The student-run newspaper of Westridge School for Girls, Spyglass strives to build community and evoke empathy through the medium of journalism. Comprised of passionate student writers, editors, designers, managers, and leaders, Spyglass is dedicated to ethical reporting that amplifies our unique voices to inform, entertain, and forge connection in the Westridge community and beyond.

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The student-run newspaper of Westridge School for Girls, Spyglass strives to build community and evoke empathy through the medium of journalism. Comprised of passionate student writers, editors, designers, managers, and leaders, Spyglass is dedicated to ethical reporting that amplifies our unique voices to inform, entertain, and forge connection in the Westridge community and beyond.

Spyglass

The student-run newspaper of Westridge School for Girls, Spyglass strives to build community and evoke empathy through the medium of journalism. Comprised of passionate student writers, editors, designers, managers, and leaders, Spyglass is dedicated to ethical reporting that amplifies our unique voices to inform, entertain, and forge connection in the Westridge community and beyond.

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Mean Girls (2024) Falls Short of Fetch

Official+Mean+Girls+Poster+in+the+Universal+Studios+Cinema+%28Credits%3A+Rebecca+Lopez%29
Official Mean Girls Poster in the Universal Studios Cinema (Credits: Rebecca Lopez)

 I am a huge fan of the original Mean Girls (2004) movie, so when I walked into the Universal Studios theaters with my big popcorn bucket, I was excited to watch the new Mean Girls (2024). Unfortunately, by the end of the 2024 remake, I was very disappointed. Leading up to this special day, I was excited and took it upon myself to watch the Mean Girls Musical on Broadway and listen to the original soundtrack. I was very impressed by the vocals in the original musical, so I set my standards high going into the new movie. The film ended up falling short of my high expectations of “fetch,” and there were many aspects that contributed.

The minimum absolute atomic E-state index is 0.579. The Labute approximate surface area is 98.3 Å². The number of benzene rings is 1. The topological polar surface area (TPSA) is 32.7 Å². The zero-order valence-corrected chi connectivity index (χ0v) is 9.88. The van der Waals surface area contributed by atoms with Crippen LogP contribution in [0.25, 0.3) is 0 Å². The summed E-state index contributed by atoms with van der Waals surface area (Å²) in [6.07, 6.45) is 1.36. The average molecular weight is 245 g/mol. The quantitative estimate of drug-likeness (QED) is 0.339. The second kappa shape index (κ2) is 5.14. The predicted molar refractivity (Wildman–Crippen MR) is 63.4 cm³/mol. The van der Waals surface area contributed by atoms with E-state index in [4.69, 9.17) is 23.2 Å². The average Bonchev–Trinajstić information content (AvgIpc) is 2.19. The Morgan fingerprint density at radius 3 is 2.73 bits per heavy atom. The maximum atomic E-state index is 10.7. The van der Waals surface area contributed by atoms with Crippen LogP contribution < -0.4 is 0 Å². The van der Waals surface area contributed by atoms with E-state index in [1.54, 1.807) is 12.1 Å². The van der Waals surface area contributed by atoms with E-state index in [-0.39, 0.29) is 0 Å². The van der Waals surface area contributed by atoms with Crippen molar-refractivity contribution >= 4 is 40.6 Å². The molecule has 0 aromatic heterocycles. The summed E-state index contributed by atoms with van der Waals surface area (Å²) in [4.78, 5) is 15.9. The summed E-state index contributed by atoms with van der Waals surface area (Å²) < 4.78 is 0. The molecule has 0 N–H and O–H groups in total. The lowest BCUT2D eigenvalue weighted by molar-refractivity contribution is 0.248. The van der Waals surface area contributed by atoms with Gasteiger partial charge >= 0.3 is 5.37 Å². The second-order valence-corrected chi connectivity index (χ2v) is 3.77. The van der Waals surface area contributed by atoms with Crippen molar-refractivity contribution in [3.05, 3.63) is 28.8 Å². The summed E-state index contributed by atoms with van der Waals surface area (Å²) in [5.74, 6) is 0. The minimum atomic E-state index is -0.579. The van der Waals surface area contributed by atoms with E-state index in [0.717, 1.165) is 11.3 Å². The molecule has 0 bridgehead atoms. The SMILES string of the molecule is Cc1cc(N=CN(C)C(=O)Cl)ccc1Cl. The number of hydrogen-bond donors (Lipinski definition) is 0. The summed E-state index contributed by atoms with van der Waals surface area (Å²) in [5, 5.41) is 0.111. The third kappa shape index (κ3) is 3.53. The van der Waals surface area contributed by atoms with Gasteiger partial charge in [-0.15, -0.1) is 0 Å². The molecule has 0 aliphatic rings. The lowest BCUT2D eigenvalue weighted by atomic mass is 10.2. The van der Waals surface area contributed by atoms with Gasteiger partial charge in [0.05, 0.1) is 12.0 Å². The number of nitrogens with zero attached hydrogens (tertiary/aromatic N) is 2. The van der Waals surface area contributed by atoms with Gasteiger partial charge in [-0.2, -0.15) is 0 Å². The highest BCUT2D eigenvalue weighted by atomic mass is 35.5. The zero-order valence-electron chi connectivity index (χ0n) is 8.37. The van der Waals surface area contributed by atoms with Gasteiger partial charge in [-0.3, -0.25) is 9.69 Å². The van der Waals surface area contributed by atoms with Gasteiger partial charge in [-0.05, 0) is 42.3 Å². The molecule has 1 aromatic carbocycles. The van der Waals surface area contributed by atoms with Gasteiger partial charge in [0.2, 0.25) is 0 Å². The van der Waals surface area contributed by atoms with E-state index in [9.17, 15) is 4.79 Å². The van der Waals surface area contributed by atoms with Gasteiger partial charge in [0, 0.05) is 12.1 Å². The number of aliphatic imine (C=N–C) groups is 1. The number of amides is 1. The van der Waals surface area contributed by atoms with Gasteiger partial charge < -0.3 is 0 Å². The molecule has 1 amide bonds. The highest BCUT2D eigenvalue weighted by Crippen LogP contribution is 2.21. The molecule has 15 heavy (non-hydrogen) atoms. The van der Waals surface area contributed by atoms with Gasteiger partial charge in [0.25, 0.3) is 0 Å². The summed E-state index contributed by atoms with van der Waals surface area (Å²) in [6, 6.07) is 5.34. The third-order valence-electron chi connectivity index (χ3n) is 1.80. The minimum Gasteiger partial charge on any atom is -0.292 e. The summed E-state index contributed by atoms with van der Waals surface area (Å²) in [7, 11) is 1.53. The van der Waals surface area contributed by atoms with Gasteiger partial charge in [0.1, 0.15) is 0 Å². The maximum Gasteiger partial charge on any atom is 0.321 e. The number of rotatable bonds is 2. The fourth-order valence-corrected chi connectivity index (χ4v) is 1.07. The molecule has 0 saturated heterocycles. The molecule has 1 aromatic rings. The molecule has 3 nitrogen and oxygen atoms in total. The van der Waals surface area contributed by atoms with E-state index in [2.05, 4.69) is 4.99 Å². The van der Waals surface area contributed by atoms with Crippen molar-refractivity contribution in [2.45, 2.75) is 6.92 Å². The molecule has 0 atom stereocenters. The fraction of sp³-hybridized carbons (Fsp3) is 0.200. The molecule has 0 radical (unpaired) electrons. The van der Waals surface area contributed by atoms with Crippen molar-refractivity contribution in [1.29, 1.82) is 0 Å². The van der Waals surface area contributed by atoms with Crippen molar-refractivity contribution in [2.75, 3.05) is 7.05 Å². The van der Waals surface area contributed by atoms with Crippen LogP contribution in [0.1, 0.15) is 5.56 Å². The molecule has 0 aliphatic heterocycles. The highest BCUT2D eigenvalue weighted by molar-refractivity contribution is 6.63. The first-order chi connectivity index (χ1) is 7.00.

Mean Girls (2024) premiers almost 20 years after the cult classic original Mean Girls hit theaters in 2004. The 2024 film follows a nearly identical storyline to the original, while also incorporating dance and songs from the Broadway musical. Protagonist Cady Heron, whom Lindsay Lohan made iconic in the original, is played by Angourie Rice. The movie’s storyline follows Cady’s move from being homeschooled all her life in Kenya to Illinois, where she fulfills her dream of attending an American public school. When she arrives at school, Cady meets her new friends: Janis (Auli’i Cravalho) and Damian (Jaquel Spivey). Despite Cady’s shyness and lack of style, she is welcomed into the elite social clique known as The Plastics, led by the notorious Regina George (Reneé Rapp), along with her loyal confidants—Gretchen Weiners (Bebe Wood) and not-so-smart Karen Shetty (Avantika Vandanapu). In both the original and the musical adaptation, Mean Girls captures the reality of teenage social dynamics through Cady’s first experience in public school.

Jaquel Spivey, Angourie Rice, and Auli’i Cravalho in Mean Girls (2024) (Credits: Promotional clip from Paramount Pictures)

Unfortunately, the first red flag of the movie appeared before it even started. As I walked into the Universal Studios Movie theater, I was prompted with a fifteen-minute ad called Cosmetic Criminals, sponsored by e.l.f., a prominent cosmetics company. The entertaining—but long—advertisement prepared me for the ridiculous amount of product placement throughout the rest of the movie. 

The product placement in Mean Girls was in-your-face obvious and relentless, from displays of Glossier merchandise, scripted Seatgeek advertisements, and even an announcement of the full product name of a lip tint from e.l.f.. When Regina “accidentally” drops an e.l.f. lip gloss on the floor, the camera lingers on its logo for a solid five seconds, causing the audience in my theater to laugh at the egregiously unsubtle advertisement. At times, it made me wonder if I was watching an actual full feature film or an infomercial. I wouldn’t have been surprised if a “skip ad” button had popped up. As a result, I had a hard time feeling immersed in the movie.